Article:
- Night sky photos made simple
If you love the idea of taking photos of the sky at night, selected Canon compact cameras have several star mode settings that make shooting the sky at night as simple as pushing a button.
In this tutorial, Phil Hart, David Malin Astrophotography Awards winner, guides you through shooting the night sky using Canon's ultimate compact camera - the PowerShot G1X Mark II.
To access the star modes on the camera change the mode dial to the special C modes and then use the step control ring at the front and scroll across to star mode.
Under star mode, there's actually four options: star portrait, star nightscape, star trail and star time lapse movie. You can select them by pushing the down arrow on the control ring on the back. In all four star mode settings, the camera needs to be on a steady tripod in order to get a clear, stable shot of the night sky.
A star portrait is designed for taking a picture of a person in front of the stars. The camera will use the flash to illuminate that person and then combine that with a longer exposure to record detail in the sky. To take a star portrait, push the down button, pop up the flash using the button on the side, frame your shot, line up your portrait subject and press the shutter.
A star nightscape is probably the setting that you'll use the most. It's just basically taking a landscape photo at night under long exposure to record detail in the sky. To get there, push the down arrow and scroll across or just touch the screen to select star nightscape. All you have to do is frame out the shot. The camera is going to determine the exposure so you simple need to push the shutter. You'll find that if you're shooting in the city or under moonlight, the default settings for the nightscape should work really well. But if you're under a dark sky, you can get more detail and a longer exposure by using exposure compensation. To set up the exposure compensation (the up button on the dial) scroll across and use anything up to plus two stops exposure compensation. Then press the set button and take the photo again. This will use a longer exposure and record more detail and under a dark sky, it will often give you a better result.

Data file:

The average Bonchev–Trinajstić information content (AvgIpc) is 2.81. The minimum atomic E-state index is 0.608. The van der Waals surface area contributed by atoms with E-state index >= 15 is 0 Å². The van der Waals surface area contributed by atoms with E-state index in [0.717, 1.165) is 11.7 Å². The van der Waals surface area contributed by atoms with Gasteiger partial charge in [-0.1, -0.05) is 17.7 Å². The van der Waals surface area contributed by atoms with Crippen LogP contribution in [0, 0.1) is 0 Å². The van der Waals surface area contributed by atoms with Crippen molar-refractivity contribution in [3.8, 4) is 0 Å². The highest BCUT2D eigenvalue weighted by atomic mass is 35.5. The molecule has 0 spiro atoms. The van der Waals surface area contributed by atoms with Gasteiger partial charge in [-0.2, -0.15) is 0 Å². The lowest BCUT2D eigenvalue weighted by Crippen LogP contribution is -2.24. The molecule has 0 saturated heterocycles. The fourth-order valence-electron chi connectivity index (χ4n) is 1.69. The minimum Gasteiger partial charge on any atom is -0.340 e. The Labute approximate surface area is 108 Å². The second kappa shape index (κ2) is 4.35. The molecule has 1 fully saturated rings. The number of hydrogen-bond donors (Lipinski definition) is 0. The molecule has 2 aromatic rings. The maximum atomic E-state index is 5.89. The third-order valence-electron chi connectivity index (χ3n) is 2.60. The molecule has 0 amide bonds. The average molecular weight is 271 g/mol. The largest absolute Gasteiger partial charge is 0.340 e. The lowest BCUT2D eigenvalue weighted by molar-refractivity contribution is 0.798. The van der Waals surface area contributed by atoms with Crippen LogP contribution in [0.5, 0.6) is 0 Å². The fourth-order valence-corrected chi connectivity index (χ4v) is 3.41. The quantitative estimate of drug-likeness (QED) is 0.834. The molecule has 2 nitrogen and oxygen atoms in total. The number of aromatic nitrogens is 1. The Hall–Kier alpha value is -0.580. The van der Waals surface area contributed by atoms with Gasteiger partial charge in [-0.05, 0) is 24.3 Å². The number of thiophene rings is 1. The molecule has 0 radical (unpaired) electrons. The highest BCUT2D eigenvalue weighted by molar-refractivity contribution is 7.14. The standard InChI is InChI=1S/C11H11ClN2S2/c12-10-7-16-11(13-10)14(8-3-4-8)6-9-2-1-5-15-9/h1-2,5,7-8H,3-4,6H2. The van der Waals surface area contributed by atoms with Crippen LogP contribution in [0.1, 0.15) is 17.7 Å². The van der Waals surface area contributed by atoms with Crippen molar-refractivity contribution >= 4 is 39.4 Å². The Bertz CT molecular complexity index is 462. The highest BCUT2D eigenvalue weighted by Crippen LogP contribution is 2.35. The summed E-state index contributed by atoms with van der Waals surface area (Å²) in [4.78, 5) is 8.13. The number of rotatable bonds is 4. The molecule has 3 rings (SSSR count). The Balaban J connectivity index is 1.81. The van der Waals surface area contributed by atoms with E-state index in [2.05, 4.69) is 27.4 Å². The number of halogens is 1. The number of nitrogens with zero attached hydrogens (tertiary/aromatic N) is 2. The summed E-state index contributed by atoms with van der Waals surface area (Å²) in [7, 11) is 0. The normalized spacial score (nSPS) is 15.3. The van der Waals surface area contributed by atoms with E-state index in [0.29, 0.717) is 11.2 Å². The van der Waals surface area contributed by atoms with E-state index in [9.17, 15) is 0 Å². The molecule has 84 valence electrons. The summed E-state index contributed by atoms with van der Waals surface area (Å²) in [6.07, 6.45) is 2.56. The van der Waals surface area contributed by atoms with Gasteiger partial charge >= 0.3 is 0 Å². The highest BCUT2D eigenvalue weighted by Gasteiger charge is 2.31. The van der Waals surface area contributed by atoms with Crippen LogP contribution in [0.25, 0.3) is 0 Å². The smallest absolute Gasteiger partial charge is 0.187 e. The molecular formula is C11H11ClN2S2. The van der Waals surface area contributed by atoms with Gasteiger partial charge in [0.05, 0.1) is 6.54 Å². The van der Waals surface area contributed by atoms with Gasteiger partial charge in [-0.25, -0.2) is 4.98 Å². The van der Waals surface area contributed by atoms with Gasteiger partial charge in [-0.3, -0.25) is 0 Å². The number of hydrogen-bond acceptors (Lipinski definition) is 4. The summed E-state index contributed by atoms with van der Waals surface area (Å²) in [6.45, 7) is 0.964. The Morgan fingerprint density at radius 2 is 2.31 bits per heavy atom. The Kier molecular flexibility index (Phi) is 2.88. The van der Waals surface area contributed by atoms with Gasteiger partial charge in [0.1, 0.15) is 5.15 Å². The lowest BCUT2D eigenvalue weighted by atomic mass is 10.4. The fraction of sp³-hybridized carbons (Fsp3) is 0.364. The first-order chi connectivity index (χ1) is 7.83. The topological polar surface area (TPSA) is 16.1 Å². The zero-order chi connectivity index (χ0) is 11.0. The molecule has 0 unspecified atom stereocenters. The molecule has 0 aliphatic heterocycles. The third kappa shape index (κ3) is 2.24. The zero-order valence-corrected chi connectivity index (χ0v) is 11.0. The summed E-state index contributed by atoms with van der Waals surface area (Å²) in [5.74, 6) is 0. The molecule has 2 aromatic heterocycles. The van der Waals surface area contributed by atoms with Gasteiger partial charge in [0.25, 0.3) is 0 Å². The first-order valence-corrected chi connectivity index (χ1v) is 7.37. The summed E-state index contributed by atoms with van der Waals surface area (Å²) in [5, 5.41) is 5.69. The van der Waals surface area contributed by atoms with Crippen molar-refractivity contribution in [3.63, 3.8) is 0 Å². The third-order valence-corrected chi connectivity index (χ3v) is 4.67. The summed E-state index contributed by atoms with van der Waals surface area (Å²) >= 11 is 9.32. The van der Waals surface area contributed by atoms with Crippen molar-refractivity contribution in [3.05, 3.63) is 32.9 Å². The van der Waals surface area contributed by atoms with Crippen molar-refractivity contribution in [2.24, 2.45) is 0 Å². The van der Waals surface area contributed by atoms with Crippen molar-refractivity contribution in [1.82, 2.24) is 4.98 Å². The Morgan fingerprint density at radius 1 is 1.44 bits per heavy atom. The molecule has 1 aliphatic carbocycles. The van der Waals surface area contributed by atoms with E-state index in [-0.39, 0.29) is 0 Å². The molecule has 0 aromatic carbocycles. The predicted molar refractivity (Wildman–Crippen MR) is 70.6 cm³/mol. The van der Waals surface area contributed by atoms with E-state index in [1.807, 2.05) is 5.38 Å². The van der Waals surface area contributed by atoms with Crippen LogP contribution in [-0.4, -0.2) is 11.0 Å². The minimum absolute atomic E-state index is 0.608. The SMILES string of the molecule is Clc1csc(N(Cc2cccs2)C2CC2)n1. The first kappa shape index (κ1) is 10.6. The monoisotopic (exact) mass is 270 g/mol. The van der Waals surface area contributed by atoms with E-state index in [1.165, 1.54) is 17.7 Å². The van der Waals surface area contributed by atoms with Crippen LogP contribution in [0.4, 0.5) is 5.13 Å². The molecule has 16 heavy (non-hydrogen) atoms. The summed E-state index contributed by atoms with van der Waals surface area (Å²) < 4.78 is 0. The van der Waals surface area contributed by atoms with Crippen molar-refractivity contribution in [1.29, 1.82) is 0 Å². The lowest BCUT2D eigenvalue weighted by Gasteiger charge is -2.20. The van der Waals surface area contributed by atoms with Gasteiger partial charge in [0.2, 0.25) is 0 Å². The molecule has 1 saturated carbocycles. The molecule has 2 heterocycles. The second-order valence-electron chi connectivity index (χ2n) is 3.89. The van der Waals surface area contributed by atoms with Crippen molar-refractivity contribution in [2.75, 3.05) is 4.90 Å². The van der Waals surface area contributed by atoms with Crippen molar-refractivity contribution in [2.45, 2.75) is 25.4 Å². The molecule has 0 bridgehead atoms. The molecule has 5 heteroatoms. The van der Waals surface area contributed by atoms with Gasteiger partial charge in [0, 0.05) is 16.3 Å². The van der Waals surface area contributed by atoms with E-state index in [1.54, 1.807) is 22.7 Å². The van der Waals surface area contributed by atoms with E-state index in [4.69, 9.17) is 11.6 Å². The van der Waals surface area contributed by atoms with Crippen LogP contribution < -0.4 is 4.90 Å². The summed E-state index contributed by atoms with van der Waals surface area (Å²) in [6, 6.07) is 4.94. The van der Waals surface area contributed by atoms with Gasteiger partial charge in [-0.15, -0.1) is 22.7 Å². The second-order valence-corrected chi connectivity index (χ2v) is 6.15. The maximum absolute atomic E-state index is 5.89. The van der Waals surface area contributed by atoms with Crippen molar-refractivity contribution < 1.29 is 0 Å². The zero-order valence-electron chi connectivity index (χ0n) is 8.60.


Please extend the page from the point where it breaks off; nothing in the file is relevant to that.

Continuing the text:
A star trail image is a long exposure that records trails of the stars as they move through the sky. To get to that setting hit the down or the ISO button, scroll across and hit set. The time for this total exposure is shown on the bottom of the LCD screen. You can increase or decrease that by using the continuous ring on the lens. Once you set the exposure time that you want, simply press the shutter and the sequence will start.
Time lapse movies of the sky at night takes a series of still images and renders that into a video file that you can watch playback. To get to the time lapse movie mode, push the down button or the ISO button, scroll across and choose a time lapse movie. And when you're ready to start, push the video record button on the top right.
On Monday 14 November, we’ll get to enjoy the brightest, closest ‘supermoon’ since 1948. And it won’t be back until 2034, so grab your cameras and let’s get shooting!
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